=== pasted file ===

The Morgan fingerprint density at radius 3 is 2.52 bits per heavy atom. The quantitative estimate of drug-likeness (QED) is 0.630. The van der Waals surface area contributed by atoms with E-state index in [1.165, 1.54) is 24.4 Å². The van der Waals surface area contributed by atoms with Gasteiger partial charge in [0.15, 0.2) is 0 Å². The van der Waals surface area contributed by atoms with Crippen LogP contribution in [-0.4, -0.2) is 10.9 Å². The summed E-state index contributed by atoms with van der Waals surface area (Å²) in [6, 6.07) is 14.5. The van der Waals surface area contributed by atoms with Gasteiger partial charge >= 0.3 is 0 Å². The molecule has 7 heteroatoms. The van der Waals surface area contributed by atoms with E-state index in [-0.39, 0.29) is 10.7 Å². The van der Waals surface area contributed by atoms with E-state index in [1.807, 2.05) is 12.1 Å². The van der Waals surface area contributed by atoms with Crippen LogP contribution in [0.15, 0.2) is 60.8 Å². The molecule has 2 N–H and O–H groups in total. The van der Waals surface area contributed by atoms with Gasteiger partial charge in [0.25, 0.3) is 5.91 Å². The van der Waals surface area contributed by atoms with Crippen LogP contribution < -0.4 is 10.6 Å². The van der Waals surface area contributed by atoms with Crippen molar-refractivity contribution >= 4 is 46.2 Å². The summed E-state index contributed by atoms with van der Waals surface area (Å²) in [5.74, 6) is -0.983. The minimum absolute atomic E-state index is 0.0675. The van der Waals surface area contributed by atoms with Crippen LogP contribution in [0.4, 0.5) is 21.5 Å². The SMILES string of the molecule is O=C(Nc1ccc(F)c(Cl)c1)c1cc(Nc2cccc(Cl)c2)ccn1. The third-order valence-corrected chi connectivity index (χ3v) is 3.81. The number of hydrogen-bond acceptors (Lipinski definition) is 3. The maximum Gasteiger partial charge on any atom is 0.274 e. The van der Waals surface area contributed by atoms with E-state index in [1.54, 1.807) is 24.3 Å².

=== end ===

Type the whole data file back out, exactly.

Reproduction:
The Morgan fingerprint density at radius 3 is 2.52 bits per heavy atom. The quantitative estimate of drug-likeness (QED) is 0.630. The van der Waals surface area contributed by atoms with E-state index in [1.165, 1.54) is 24.4 Å². The van der Waals surface area contributed by atoms with Gasteiger partial charge in [0.15, 0.2) is 0 Å². The van der Waals surface area contributed by atoms with Crippen LogP contribution in [-0.4, -0.2) is 10.9 Å². The summed E-state index contributed by atoms with van der Waals surface area (Å²) in [6, 6.07) is 14.5. The van der Waals surface area contributed by atoms with Gasteiger partial charge >= 0.3 is 0 Å². The molecule has 7 heteroatoms. The van der Waals surface area contributed by atoms with E-state index in [-0.39, 0.29) is 10.7 Å². The van der Waals surface area contributed by atoms with E-state index in [1.807, 2.05) is 12.1 Å². The van der Waals surface area contributed by atoms with Crippen LogP contribution in [0.15, 0.2) is 60.8 Å². The molecule has 2 N–H and O–H groups in total. The van der Waals surface area contributed by atoms with Gasteiger partial charge in [0.25, 0.3) is 5.91 Å². The van der Waals surface area contributed by atoms with Crippen LogP contribution < -0.4 is 10.6 Å². The van der Waals surface area contributed by atoms with Crippen molar-refractivity contribution >= 4 is 46.2 Å². The summed E-state index contributed by atoms with van der Waals surface area (Å²) in [5.74, 6) is -0.983. The minimum absolute atomic E-state index is 0.0675. The van der Waals surface area contributed by atoms with Crippen LogP contribution in [0.4, 0.5) is 21.5 Å². The SMILES string of the molecule is O=C(Nc1ccc(F)c(Cl)c1)c1cc(Nc2cccc(Cl)c2)ccn1. The third-order valence-corrected chi connectivity index (χ3v) is 3.81. The number of hydrogen-bond acceptors (Lipinski definition) is 3. The maximum Gasteiger partial charge on any atom is 0.274 e. The van der Waals surface area contributed by atoms with E-state index in [1.54, 1.807) is 24.3 Å².